Posted in , on August 19, 2013

Learning to Fly

Pilot. Drummer. Dad. Baltimore Resident. NCSY Alumnus. Orthodox Jew.


Now there’s a set of words I never thought I’d use together. But they embody Chuckie Epstein, a Baltimore dad of four who’s really integrates his past with his future.



“I wasn’t raised religious, but I always went to a Jewish school,” he reminisced. “When I was in 5th grade, NCSY decided to have a shabbaton in my school. I went and got hooked by the music more than anything else. That’s when I started coming [to NCSY Shabbatons] regularly.”


Because he was so moved by the music, he made sure to always be involved in the post-Shabbaton music scene.


“I had a band when I was in school in 7th and 8th grade. We rehearsed at the drummer’s house. And even though I played guitar in the band, I switched to drums and saw that I took to it naturally. So I ended up playing the  drums at every shabbaton.”


Music is what helped him to become observant as well. He was drawn in by the atmosphere and it kept him coming to shabbatons, and he hopes that, even though childhood is very different all these years later, it will continue to be the draw that keep kids coming back to NCSY and ignites their spiritual selves.


“I’ve been called back over the last couple of years to play at shabbatons,” Epstein explains and turns to a melancholy tone. “Of course the music doesn’t have the same affect on me that it had back then. I remember every shabbos would be quiet, but then suddenly the curtains would be pulled back right after havdalah and the band would be behind the stage and the drummer would boom on the bass drum to get the band to start playing. Music changed that moment so much.”


Even in his career, music still continues to play a big part. He has played alongside the Jewish music greats like Mordechai Ben David, Shlock Rock and Avraham Fried, and continues to play with Zemer Orchestras, Baltimore’s band for bar mitzvahs and weddings.


But his career path didn’t stop there. After spending four years learning in Israel, he came back home to Baltimore not really sure what path he wanted to take in life. Six months later, his mother pushed him to take an “Intro Flight,” since he had always loved flying.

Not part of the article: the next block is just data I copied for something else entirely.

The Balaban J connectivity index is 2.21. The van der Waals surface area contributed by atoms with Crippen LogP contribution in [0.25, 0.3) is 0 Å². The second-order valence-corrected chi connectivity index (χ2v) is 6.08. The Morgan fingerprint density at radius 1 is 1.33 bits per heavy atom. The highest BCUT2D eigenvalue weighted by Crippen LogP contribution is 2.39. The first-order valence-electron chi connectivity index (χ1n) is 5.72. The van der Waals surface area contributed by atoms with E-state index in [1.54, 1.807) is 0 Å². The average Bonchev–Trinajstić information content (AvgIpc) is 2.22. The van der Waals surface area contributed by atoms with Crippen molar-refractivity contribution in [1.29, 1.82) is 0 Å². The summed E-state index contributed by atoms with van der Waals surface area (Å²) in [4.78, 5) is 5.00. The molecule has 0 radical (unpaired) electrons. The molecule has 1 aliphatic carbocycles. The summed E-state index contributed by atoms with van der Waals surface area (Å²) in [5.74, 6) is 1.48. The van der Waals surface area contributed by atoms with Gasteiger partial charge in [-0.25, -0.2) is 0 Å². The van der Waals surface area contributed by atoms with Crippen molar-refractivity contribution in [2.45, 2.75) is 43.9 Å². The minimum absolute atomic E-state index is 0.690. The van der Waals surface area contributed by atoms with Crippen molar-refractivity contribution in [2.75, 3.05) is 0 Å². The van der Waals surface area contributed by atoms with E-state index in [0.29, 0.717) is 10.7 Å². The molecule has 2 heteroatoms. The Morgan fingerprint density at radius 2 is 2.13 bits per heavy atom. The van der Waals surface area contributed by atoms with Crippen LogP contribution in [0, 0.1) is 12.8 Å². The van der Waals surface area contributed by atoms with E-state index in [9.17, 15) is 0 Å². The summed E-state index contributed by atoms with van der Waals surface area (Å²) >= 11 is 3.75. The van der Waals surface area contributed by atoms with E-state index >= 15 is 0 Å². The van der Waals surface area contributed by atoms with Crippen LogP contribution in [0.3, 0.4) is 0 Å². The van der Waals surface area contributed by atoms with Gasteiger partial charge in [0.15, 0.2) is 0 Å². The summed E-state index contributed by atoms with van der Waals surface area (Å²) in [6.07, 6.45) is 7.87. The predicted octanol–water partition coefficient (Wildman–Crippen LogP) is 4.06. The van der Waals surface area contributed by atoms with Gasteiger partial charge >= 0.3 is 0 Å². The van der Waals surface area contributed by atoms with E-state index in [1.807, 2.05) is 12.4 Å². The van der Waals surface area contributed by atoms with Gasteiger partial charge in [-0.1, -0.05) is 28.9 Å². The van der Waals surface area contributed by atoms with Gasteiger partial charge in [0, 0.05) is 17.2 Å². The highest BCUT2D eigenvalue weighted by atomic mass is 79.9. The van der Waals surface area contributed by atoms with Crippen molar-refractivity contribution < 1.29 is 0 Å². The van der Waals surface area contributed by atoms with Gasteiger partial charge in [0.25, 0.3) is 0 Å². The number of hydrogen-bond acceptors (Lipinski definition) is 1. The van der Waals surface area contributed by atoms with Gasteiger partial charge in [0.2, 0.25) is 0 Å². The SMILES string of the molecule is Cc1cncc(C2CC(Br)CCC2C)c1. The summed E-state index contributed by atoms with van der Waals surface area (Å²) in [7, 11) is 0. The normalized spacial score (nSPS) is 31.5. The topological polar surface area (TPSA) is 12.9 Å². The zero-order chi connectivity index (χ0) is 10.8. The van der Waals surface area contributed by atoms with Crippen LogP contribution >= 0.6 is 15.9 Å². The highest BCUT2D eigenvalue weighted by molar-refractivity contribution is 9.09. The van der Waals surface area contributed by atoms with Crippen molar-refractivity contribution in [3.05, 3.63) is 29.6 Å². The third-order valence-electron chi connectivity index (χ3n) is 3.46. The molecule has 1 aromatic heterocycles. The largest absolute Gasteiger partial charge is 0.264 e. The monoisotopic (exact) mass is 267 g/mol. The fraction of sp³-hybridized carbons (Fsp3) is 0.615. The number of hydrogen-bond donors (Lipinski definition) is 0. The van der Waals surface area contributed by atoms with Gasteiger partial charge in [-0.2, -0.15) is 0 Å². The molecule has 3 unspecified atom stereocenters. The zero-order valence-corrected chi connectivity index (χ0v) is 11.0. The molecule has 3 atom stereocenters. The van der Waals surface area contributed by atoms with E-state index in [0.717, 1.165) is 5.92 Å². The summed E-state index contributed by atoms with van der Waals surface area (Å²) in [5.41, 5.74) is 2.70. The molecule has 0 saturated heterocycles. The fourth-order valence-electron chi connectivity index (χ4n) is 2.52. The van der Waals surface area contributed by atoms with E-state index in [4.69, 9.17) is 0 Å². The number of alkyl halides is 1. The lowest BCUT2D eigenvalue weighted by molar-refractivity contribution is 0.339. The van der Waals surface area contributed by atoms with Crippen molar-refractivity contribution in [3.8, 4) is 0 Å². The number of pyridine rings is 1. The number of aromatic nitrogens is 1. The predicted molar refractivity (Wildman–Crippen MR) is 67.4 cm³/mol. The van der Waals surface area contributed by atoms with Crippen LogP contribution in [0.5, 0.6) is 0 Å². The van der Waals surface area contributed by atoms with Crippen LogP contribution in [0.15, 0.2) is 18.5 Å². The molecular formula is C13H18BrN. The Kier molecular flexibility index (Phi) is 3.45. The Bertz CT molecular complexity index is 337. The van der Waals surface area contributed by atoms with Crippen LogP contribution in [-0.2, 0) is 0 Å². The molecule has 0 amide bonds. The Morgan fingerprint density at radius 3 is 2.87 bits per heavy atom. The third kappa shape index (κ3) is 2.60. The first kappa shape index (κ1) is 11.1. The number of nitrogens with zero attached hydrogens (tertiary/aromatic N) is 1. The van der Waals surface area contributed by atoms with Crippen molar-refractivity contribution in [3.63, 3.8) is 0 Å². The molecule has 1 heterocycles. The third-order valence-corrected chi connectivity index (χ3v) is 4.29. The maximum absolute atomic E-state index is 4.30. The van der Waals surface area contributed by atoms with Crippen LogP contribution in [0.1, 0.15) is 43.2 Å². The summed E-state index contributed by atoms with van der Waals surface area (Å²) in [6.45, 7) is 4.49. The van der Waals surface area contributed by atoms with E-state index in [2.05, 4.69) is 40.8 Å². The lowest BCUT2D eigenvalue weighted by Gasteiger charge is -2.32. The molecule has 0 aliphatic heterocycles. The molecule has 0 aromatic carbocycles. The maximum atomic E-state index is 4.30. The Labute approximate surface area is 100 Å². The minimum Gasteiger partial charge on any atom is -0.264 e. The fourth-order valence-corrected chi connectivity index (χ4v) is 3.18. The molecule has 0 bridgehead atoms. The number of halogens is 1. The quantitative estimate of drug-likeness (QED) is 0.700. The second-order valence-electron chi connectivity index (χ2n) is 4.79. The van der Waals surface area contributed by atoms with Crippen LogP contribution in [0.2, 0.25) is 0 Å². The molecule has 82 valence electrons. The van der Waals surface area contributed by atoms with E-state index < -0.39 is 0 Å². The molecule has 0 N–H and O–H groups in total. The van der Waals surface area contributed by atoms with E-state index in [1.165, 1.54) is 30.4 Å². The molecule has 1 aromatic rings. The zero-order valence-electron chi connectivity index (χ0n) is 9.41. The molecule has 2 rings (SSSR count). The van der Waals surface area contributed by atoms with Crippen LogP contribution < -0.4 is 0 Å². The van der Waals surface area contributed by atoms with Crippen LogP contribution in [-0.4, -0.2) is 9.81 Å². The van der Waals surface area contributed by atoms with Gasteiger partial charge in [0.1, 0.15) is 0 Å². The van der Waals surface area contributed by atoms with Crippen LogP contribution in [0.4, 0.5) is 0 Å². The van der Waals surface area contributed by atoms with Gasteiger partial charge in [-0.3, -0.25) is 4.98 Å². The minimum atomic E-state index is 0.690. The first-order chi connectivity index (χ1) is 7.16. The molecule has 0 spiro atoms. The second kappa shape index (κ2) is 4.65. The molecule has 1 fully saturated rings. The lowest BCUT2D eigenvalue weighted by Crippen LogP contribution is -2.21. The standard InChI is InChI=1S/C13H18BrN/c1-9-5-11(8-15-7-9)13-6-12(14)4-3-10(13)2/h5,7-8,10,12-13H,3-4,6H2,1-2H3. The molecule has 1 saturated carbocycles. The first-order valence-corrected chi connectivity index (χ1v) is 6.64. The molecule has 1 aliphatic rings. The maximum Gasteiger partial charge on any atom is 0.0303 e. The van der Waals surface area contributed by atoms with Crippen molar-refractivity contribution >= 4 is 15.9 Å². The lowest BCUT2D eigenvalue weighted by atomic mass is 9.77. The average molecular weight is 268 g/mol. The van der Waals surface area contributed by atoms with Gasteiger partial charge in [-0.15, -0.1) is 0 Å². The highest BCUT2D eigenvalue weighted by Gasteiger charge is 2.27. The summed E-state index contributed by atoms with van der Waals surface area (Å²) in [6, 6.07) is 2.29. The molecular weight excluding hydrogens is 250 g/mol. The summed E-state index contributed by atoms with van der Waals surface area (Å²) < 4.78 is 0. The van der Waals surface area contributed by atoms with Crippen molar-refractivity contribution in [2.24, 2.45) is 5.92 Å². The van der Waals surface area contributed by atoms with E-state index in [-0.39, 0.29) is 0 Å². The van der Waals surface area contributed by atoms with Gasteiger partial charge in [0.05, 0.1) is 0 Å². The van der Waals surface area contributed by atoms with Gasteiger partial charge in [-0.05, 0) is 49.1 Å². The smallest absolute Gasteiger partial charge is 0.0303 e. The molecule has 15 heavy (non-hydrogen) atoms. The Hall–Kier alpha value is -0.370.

“I completely fell in love with it,” he said. “It’s an unbelievable experience to fly an airplane.”


He has been a flight instructor for close to twenty years now, teaching in various flight schools. But because the economy was so bad, many of the places that employed him as a private charter flight pilot and instructor kept shutting down. After close to ten years of this, he decided he had to learn another skill. So he became a computer repair technician.


“I lasted there for two years, but I was missing being up in the air”


Most recently, two years ago he was hired  in Frederick, Maryland as a flight instructor and part time charter pilot. He has been working there ever since. Even though this job is an unusual path for an Orthodox Jewish dad to take, his kids are very used to their dad being a pilot.


“They know flying is an unusual job  but they also don’t know any different. I’m also not away a lot anymore. When I was away a lot, I only had one kid who was too young to realize. Now I’m home every evening. So when my kids ask me, ‘What’d you do today?’ I can answer, ‘Oh, I had a few students. We flew a little.’ and it’s just a  typical day for them.”


At 43, Epstein seems happy he is able to lead his life doing the things he loves, drumming, flying, and keeping a Torah observant household. He advises those with similar dreams topursue their aviation dreams and is happy to help them in any way he can (if you’d like to get in touch with Epstein, please send us an email and we’ll be happy to connect)!